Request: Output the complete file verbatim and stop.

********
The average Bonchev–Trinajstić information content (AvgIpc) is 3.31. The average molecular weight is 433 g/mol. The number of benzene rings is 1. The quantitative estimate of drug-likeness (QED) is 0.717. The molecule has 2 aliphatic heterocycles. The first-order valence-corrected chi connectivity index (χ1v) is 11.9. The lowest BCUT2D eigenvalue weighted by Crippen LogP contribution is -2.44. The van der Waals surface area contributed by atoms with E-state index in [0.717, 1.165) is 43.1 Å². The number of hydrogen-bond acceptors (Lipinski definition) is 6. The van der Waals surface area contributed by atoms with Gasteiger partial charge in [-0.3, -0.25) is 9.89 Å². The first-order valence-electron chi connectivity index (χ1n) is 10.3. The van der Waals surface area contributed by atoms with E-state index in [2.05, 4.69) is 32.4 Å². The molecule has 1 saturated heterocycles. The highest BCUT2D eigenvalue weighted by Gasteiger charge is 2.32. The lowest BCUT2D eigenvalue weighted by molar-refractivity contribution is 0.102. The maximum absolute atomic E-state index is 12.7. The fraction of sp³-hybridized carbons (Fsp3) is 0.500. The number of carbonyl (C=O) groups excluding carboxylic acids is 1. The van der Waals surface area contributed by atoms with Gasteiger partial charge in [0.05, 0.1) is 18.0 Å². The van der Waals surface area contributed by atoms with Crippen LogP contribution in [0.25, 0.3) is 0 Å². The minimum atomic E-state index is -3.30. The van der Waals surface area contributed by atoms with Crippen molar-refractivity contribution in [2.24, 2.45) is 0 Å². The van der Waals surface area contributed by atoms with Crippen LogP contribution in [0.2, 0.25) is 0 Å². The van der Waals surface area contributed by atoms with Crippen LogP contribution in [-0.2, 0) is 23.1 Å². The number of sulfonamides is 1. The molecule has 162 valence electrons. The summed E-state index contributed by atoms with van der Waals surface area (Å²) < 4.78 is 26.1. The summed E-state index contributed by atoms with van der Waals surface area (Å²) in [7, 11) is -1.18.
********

The average Bonchev–Trinajstić information content (AvgIpc) is 3.31. The average molecular weight is 433 g/mol. The number of benzene rings is 1. The quantitative estimate of drug-likeness (QED) is 0.717. The molecule has 2 aliphatic heterocycles. The first-order valence-corrected chi connectivity index (χ1v) is 11.9. The lowest BCUT2D eigenvalue weighted by Crippen LogP contribution is -2.44. The van der Waals surface area contributed by atoms with E-state index in [0.717, 1.165) is 43.1 Å². The number of hydrogen-bond acceptors (Lipinski definition) is 6. The van der Waals surface area contributed by atoms with Gasteiger partial charge in [-0.3, -0.25) is 9.89 Å². The first-order valence-electron chi connectivity index (χ1n) is 10.3. The van der Waals surface area contributed by atoms with E-state index in [2.05, 4.69) is 32.4 Å². The molecule has 1 saturated heterocycles. The highest BCUT2D eigenvalue weighted by Gasteiger charge is 2.32. The lowest BCUT2D eigenvalue weighted by molar-refractivity contribution is 0.102. The maximum absolute atomic E-state index is 12.7. The fraction of sp³-hybridized carbons (Fsp3) is 0.500. The number of carbonyl (C=O) groups excluding carboxylic acids is 1. The van der Waals surface area contributed by atoms with Gasteiger partial charge in [0.05, 0.1) is 18.0 Å². The van der Waals surface area contributed by atoms with Crippen LogP contribution in [0.25, 0.3) is 0 Å². The minimum atomic E-state index is -3.30. The van der Waals surface area contributed by atoms with Crippen molar-refractivity contribution in [2.24, 2.45) is 0 Å². The van der Waals surface area contributed by atoms with Crippen LogP contribution in [0.2, 0.25) is 0 Å². The van der Waals surface area contributed by atoms with Crippen LogP contribution in [-0.2, 0) is 23.1 Å². The number of sulfonamides is 1. The molecule has 162 valence electrons. The summed E-state index contributed by atoms with van der Waals surface area (Å²) < 4.78 is 26.1. The summed E-state index contributed by atoms with van der Waals surface area (Å²) in [7, 11) is -1.18.